From this list and a few others I’ve heard on the station, here are ten tracks well worth listening to right now. Three videos to help you along.

Hotfoot by Doldrums. Punching electro.

Prison Blues by Romare. A jazzy, soul electro thing.

Not Real by Stealing Sheep. A sparky pop confection.

Flutter by The Unthanks. A really beautiful, atmospheric piece by a band that are folkies at heart, but are embracing new sounds. At the same time this has a sixties, almost James Bond-like feel.

Don’t Take My Soul by Jane Weaver. A quirky pop beat and a lovely voice over it that quivers and shakes.

Back To You by Twerps. Not a great name for a band, but this is a good indie, lo-fi rock’n’roll song.

Better Man by Spring King. A great shouty rush of Strokes-like rock and punk.

Animal by Moon Duo. This is 70s psychedelic rock speeded up. Hawkwind looms large; Hookworms from recent times too.

New York, New Dorp by SBTRKT featuring Ezra Koenig. Jazz rap that has a strong feel of Prince. All good!

Feverhead by Barringtone. A really catchy pop-punk thing.

There are loads more. But all these tracks are worth trying in whatever way you access music. I’ll come back with more in the future.

Enjoy!

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Sportsthoughts (129) – A crazy end to the Six Nations Rugby!

Well, what a great, breathless end to the Six Nations rugby! England 55-35 up against the French, needing another six points to take the title on points difference, from Ireland and Wales. A minute left on the clock. A rolling maul, pulled down by the French. No penalty try or penalty given. Not sure why – I kind of trust ref Nigel Owens, who had a superb match. Ireland win it. So close…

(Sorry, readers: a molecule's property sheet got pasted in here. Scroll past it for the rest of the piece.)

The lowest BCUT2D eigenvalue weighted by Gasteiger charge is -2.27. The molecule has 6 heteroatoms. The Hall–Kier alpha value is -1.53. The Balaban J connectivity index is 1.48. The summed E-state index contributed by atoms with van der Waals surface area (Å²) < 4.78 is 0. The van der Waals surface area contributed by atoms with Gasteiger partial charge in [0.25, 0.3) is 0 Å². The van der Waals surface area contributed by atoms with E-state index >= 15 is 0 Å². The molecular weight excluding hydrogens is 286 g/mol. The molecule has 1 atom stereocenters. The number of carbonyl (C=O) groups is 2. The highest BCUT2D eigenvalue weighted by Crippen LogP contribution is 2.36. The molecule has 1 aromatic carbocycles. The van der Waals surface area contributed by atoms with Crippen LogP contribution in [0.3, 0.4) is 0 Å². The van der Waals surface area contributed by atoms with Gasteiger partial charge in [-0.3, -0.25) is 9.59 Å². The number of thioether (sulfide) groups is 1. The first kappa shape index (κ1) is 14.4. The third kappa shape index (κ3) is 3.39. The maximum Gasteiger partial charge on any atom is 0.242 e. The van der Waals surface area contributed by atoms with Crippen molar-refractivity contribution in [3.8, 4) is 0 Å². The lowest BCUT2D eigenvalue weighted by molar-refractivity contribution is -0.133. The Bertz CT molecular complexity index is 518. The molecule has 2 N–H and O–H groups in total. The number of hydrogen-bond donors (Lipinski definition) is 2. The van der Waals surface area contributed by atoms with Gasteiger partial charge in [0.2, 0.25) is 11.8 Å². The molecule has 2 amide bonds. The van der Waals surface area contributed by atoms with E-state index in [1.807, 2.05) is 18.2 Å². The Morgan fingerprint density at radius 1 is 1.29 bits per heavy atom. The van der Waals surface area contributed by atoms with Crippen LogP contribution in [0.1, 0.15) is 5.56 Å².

It has been a good tournament. England, Wales and Ireland very evenly matched. England beat Wales at the Millennium Stadium impressively. Ireland beat England in Dublin, equally impressively. Then Wales beat Ireland at home, both sides slugging it out for supremacy. Technically the best game of the tournament, though England’s today must rank as the most exciting.

And what a joy it is to see England playing such free-flowing rugby. Still flawed; too many errors at times. Should have hammered Scotland last week; then they’d have been well clear on points difference. The last pass just wasn’t working. But getting there. Really getting there. So much young talent coming through. Jonathan Joseph, the Bath centre, perhaps the most notable addition this season; but the form of young fly half, George Ford, also Bath, has made us forget the absence of Own Farrell completely. There is real competition for places in all parts of the team. Finally, it looks like England’s larger rugby-playing population is starting to show. I know, just from my own club team, Harlequins, that we have players like flanker Jack Clifford coming through and sure to play for England in a couple of years. And an awesome centre called Joe Marchant, who just starred in the U-20 World Cup for England. There will be similar potential in all the big teams.

Anyway, well done to Ireland. My rational self says that they probably are the best of the European sides just now. A bit more clinical than either England or Wales. But the differences are marginal. And injuries to key players may affect them more when it comes to the World Cup.

Yes, all thoughts turn to the World Cup in the autumn, in England. New Zealand are hot favourites of course. South Africa next. But then Australia, England, Wales, Ireland are on a par. And France will get their act together – they have so much talent, and know how to do well in World Cups. As do England and Australia; Ireland and Wales less so.